Why a smile is so important when working with face masks

Here is a post that we saw on a deaf Facebook group:

“Does anyone have a customer-facing role at work?”  “How are you coping with all the surgical masks?”
“I’m beginning to struggle; I need lips to read and am fed up with people telling me to use the loop system as it’s not ideal for me.”

This is a struggle for both employees and customers who are deaf or with hearing loss, as face masks are being used more and more in face-to-face environments.


For many deaf people, lipreading plays an important part in communication.

Whether totally relying on lipreading (which is never 100% accurate, especially in noisy environments) or for gaining additional information.
It is an essential part of communication.

And it is not just lipreading – facial expressions also have an impact, especially if you can’t hear the intonation in someone’s voice.

Professor Mehrabian famously looked at the statistical results from studies that showed that communication is:

7% verbal
93% non-verbal

93% of non-verbal is made up of:

55% body language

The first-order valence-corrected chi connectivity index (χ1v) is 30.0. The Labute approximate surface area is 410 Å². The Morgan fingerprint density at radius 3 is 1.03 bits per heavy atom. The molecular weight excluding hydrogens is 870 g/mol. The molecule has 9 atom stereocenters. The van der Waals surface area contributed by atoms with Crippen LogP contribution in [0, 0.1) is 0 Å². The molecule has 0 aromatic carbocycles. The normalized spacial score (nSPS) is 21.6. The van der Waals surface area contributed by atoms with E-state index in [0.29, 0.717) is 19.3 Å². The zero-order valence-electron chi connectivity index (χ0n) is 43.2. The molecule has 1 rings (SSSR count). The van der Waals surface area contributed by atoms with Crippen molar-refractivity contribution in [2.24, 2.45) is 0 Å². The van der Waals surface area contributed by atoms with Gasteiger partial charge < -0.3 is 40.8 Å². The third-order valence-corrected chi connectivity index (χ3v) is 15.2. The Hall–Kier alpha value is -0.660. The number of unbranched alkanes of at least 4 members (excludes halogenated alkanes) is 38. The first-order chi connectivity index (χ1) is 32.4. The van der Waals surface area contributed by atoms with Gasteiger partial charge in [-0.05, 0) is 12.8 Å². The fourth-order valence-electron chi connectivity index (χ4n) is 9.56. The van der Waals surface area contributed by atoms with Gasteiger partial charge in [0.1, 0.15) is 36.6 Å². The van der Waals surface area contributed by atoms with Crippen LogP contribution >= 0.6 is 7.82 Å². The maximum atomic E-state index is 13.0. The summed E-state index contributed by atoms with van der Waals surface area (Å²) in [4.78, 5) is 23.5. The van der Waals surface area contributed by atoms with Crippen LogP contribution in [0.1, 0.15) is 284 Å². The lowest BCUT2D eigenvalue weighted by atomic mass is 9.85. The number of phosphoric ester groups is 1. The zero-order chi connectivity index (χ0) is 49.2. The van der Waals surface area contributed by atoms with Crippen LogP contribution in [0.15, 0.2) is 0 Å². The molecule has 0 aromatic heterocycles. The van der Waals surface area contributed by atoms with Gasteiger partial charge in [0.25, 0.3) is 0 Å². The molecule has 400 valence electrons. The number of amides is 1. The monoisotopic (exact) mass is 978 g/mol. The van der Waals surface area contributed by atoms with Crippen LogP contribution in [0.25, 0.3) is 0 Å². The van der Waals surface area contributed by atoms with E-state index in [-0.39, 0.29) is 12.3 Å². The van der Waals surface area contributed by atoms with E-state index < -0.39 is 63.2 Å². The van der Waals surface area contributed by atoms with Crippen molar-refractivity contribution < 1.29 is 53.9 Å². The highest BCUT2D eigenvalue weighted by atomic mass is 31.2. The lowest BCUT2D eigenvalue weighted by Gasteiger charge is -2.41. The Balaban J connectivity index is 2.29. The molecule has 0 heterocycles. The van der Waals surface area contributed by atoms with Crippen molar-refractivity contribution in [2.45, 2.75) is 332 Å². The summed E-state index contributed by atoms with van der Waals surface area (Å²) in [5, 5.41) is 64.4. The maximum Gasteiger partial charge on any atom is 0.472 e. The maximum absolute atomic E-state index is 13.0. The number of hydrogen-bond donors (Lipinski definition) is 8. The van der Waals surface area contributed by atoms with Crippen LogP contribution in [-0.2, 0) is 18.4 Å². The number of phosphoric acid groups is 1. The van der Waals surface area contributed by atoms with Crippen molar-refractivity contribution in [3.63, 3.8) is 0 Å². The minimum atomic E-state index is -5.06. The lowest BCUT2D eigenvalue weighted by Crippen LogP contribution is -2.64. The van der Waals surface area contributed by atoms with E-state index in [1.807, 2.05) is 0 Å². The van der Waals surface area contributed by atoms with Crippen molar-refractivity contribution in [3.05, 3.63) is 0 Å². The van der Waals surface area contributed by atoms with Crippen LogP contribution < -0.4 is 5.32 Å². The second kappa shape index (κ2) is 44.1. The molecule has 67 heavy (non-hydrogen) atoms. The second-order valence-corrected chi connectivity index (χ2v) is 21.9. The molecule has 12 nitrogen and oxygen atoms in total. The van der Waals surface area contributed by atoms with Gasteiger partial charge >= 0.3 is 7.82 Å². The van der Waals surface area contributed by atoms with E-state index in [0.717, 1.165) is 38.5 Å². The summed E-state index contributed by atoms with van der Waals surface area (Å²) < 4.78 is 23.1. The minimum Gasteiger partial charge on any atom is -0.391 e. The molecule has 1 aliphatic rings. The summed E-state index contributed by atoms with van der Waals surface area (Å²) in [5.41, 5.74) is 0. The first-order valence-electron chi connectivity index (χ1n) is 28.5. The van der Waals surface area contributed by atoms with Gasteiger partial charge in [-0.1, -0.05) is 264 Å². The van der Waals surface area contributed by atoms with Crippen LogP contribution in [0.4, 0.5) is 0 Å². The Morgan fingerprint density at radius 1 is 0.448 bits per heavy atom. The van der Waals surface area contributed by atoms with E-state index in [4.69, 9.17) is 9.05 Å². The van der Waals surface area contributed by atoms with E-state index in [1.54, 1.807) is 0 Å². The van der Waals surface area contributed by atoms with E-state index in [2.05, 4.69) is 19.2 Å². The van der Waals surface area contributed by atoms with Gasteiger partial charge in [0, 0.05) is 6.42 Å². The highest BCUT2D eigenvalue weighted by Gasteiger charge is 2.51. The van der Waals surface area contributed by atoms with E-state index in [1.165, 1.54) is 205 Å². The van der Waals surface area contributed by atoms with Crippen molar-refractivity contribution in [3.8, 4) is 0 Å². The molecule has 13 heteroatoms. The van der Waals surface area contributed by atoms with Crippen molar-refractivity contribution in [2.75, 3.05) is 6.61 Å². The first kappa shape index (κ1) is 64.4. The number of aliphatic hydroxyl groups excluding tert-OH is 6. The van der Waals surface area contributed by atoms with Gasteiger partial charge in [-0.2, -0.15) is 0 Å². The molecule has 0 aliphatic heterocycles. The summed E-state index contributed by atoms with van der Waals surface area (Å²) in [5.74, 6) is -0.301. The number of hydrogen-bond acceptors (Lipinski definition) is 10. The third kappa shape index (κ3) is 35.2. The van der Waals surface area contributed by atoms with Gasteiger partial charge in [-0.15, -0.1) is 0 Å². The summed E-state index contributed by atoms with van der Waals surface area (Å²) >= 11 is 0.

38% tone of voice

So for deaf customers, you can already remove

7% verbal
38% tone of voice

Which leaves you reliant upon 55% body language.

Then, add a mask into the mix, and 55% of body language is massively impacted.

Smiling alone is proven to reduce stress and hormone levels and enhance endorphins. When wearing, a mask is compromised for deaf people.

In this new time of mask-wearing, people have adapted and worked on the tone of voice to somewhat enhance/increase the levels of empathy and customer care, especially to combat anxiety in this new way of accessing everyday services.

These amended cues are not accessible to deaf employees and customers.

So we have taken the time to give you a few things you can do right now to add empathy with mask-wearing:

A smile with the eyes, also called a “Duchenne Smile”

But how?

Find your genuine smile

The muscles needed for a true smile are involuntary and only become engaged when you are authentically smiling.

An example of this is when you find something funny or heartfelt – it is a naturally occurring smile that is also evident in your eyes.

Give it a go now; think of something that you truly found funny – a recent programme you watched or a funny story someone just told you.

Notice what happened to your smile and the feeling on your face.

Yes, your face will feel different.  Natural, relaxed and authentic.

Now, think about a truly special moment in your life.  Your wedding day, the birth of your children, special memories with family or friends.

And there it is again…your genuine, authentic smile.

This is the smile we are talking about that will show naturally in your eyes without even thinking.

Simple but effective, and it absolutely works.

Do share this with your teams, as this will ring true for your colleagues and customers and will have a real tangible impact.

Keep smiling 🙂